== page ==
If you didn’t sleep through your government classes in high school, you likely remember hearing something about the “power of incumbency.” People who hold political office – especially on the local level – have a built-in advantage to win re-election as long as term limits don’t get in the way.
There’s no better example of this power than the vaunted U.S. Representative Sheila Jackson Lee, who has been elected to Congress a miraculous 13 times.
Actually, it’s not miraculous at all. Jackson Lee defines this power of incumbency better than any politician I’ve observed. Because she has held office for so long, she has steered funds and grants and goodwill to so many people across her district that she’s virtually a shoe-in to win re-election again next year. No candidate, regardless of political acumen, has a snowball’s chance of defeating her because no one has had access to the sort of government loot she’s had to pass around her constituency.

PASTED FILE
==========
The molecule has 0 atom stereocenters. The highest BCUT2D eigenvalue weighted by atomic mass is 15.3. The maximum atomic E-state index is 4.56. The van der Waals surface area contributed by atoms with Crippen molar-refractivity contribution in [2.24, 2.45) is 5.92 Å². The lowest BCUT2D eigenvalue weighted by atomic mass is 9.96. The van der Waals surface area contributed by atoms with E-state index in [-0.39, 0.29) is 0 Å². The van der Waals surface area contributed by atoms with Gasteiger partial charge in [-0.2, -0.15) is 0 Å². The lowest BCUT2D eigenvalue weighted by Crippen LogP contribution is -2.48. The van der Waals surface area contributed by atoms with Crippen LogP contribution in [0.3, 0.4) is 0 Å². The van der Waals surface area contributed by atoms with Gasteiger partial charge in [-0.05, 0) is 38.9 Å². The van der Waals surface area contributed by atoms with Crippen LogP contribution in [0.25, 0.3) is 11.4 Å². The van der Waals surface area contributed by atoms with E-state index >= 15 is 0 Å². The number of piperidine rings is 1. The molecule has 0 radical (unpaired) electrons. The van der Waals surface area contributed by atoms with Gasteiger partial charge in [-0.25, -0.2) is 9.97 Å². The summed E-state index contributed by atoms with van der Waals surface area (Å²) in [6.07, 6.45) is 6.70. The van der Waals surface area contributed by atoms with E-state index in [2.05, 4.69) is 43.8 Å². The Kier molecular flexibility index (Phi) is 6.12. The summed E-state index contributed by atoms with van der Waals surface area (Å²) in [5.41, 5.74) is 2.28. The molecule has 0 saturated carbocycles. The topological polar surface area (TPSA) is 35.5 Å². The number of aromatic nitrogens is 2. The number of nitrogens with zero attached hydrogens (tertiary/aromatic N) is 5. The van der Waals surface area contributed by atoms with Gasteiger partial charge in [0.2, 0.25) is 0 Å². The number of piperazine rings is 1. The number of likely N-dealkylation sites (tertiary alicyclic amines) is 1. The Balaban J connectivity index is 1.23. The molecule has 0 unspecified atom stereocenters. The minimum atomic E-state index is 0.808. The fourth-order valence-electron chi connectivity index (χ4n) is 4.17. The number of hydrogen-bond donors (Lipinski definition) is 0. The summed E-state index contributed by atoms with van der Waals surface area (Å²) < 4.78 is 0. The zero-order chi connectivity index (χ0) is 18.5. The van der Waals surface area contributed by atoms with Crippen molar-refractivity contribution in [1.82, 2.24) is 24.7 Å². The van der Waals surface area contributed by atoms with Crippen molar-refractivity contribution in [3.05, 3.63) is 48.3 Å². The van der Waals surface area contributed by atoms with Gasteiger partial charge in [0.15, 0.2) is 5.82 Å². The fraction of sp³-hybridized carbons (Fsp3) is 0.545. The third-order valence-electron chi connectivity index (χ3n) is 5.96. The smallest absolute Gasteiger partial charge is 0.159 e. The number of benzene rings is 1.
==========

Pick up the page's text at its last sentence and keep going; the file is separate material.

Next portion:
In most cases, this power of incumbency makes local politicians, namely mayors, nearly impossible to defeat. If you go back to the five mayors who preceded Sylvester Turner, you’ll see the same thing. Kathy Whitmire (who did lose in her attempt for a sixth term), served as mayor for five terms from 1982-1992. Interestingly, she lost to Bob Lanier, in large part, because she wanted to build a monorail system in Houston – oh if only.
Lanier won election in 1992 and he was the first mayor to fall under the city’s newly passed amendment that allowed three 2-year terms for elected city officials. Lee Brown served his limited three terms from 1998-2004, Bill White served three terms from 2004-2010, and Annise Parker reached her limit, thankfully, in 2016.
In other words, it’s a fairly safe bet that once you’re elected mayor of Houston, your chances of serving the full allotment of terms is about 100 percent over the past half century. Unless you’re the aforementioned Sylvester Turner.
We’ve got a long way to go to November, but if you have any interest in city politics, Turner is at real risk of being the first one-term mayor since “The Judge” Roy Hofeinz, who only served one term from 1953-1955, probably because he had too much money to make.